“For no function of man has so much permanence as virtuous activities…and of these themselves the most valuable are more durable because those who are happy spend their life most readily and most continuously in these….The attribute in question, then, will belong to the happy man, and he will be happy throughout his life; for always, or by preference to everything else, he will be engaged in virtuous action and contemplation, and he will bear the chances of life most nobly and altogether decorously, if he is ‘truly good’ and ‘foursquare beyond reproach’.”

Aristotle here becomes kind of a self-help guru and says that happy men, who are truly good and wise will make the best of circumstances.

Now, I am taking the book in somewhat reverse order, because in the first part of the book, he lays out how we can know what is good. For Aristotle, people know what is good because they are educated in good habits and by getting a good all around education, they become good all-around judges.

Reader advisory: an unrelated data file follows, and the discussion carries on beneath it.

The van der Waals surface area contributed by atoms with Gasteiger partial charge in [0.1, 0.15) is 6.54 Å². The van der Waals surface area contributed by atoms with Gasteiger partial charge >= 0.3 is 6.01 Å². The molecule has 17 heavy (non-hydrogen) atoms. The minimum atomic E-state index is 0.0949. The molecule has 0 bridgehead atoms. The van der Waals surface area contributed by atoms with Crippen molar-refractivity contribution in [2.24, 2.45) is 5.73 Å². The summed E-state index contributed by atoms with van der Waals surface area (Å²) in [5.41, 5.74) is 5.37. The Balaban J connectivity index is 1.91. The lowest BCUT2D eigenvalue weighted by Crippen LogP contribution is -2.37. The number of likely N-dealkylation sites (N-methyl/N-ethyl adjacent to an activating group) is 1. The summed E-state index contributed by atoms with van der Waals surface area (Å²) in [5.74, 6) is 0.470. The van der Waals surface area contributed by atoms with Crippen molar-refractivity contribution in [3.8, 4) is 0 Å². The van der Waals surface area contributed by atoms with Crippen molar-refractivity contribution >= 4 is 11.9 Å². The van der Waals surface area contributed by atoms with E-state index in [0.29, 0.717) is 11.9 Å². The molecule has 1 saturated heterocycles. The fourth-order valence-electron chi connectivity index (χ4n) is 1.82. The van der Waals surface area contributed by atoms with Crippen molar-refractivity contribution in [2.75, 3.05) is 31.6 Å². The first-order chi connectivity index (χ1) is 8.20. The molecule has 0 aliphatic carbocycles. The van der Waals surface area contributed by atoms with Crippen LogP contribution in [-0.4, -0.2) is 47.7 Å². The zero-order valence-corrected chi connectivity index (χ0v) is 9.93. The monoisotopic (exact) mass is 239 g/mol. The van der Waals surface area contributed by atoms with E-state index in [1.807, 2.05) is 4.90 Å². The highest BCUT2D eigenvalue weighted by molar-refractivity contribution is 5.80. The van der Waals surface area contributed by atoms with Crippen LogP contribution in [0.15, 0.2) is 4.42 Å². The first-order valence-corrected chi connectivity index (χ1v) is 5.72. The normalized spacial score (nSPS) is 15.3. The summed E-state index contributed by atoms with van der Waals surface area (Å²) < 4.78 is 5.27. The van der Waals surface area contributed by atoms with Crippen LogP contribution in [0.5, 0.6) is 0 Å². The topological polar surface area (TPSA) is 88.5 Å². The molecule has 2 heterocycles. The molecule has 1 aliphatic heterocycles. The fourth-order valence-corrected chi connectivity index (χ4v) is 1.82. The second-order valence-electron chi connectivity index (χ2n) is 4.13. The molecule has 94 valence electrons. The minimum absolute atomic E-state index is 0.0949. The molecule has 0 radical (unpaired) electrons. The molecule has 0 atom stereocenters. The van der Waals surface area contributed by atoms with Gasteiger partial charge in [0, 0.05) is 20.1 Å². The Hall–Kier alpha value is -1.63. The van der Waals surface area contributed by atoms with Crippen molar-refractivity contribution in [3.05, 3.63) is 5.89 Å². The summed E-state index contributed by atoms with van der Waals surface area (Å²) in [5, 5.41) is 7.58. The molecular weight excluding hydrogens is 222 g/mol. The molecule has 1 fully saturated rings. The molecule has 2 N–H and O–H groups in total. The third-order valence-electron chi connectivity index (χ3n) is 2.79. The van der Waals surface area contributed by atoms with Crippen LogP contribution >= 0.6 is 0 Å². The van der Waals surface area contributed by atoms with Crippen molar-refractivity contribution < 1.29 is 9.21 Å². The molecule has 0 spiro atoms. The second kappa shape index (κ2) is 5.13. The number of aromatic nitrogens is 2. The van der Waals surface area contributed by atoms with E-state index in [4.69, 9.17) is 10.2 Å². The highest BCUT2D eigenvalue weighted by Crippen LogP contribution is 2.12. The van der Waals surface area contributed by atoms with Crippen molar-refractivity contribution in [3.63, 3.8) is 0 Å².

Aristotle says that we all learn by example what is good, rather than deducing what is good by comparing examples to some universal knowledge of an absolute good. This separates him from his teacher, Plato, who argued through Socratic dialogs that we know what things are through understanding universal forms, and we know what is good because we have some idea of the ultimate idea of good.

According to Aristotle, we learn through experience rather than revelation. 

“It is hard, too, to see how a weaver or carpenter will be benefitted in regard to his own craft by knowing this ‘good itself’, or how the man who has viewed the Idea itself will be a better doctor or general thereby. For a doctor seems not even to study health in this way, but the health of a man, or perhaps rather the health of a particular man; it is individuals that he is healing.”